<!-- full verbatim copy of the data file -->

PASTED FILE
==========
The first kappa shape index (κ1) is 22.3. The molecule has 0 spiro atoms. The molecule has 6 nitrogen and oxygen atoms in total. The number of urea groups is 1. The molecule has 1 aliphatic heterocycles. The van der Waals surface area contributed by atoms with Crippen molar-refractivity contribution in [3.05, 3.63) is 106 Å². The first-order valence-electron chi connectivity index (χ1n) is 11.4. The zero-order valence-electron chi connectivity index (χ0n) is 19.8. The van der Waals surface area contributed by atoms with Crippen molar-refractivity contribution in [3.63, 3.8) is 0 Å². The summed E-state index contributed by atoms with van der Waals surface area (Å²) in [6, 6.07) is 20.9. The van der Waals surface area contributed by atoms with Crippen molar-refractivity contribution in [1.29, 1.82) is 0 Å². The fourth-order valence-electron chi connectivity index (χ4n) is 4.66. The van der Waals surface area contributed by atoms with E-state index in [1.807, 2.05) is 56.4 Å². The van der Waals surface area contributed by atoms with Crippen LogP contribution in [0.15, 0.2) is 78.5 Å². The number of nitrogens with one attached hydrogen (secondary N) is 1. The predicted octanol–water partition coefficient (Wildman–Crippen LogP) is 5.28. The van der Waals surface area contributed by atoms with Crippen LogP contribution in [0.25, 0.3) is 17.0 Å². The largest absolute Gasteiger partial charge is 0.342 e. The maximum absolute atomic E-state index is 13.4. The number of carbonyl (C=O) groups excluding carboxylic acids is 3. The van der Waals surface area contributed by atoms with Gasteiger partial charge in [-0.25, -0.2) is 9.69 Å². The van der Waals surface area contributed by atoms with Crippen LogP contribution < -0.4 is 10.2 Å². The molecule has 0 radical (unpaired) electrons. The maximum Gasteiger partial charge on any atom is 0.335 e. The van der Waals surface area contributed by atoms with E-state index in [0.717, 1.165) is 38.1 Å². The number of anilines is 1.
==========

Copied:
The first kappa shape index (κ1) is 22.3. The molecule has 0 spiro atoms. The molecule has 6 nitrogen and oxygen atoms in total. The number of urea groups is 1. The molecule has 1 aliphatic heterocycles. The van der Waals surface area contributed by atoms with Crippen molar-refractivity contribution in [3.05, 3.63) is 106 Å². The first-order valence-electron chi connectivity index (χ1n) is 11.4. The zero-order valence-electron chi connectivity index (χ0n) is 19.8. The van der Waals surface area contributed by atoms with Crippen molar-refractivity contribution in [3.63, 3.8) is 0 Å². The summed E-state index contributed by atoms with van der Waals surface area (Å²) in [6, 6.07) is 20.9. The van der Waals surface area contributed by atoms with Crippen molar-refractivity contribution in [1.29, 1.82) is 0 Å². The fourth-order valence-electron chi connectivity index (χ4n) is 4.66. The van der Waals surface area contributed by atoms with E-state index in [1.807, 2.05) is 56.4 Å². The van der Waals surface area contributed by atoms with Crippen LogP contribution in [0.15, 0.2) is 78.5 Å². The number of nitrogens with one attached hydrogen (secondary N) is 1. The predicted octanol–water partition coefficient (Wildman–Crippen LogP) is 5.28. The van der Waals surface area contributed by atoms with Crippen LogP contribution in [0.25, 0.3) is 17.0 Å². The largest absolute Gasteiger partial charge is 0.342 e. The maximum absolute atomic E-state index is 13.4. The number of carbonyl (C=O) groups excluding carboxylic acids is 3. The van der Waals surface area contributed by atoms with Gasteiger partial charge in [-0.25, -0.2) is 9.69 Å². The van der Waals surface area contributed by atoms with Crippen LogP contribution < -0.4 is 10.2 Å². The molecule has 0 radical (unpaired) electrons. The maximum Gasteiger partial charge on any atom is 0.335 e. The van der Waals surface area contributed by atoms with E-state index in [0.717, 1.165) is 38.1 Å². The number of anilines is 1.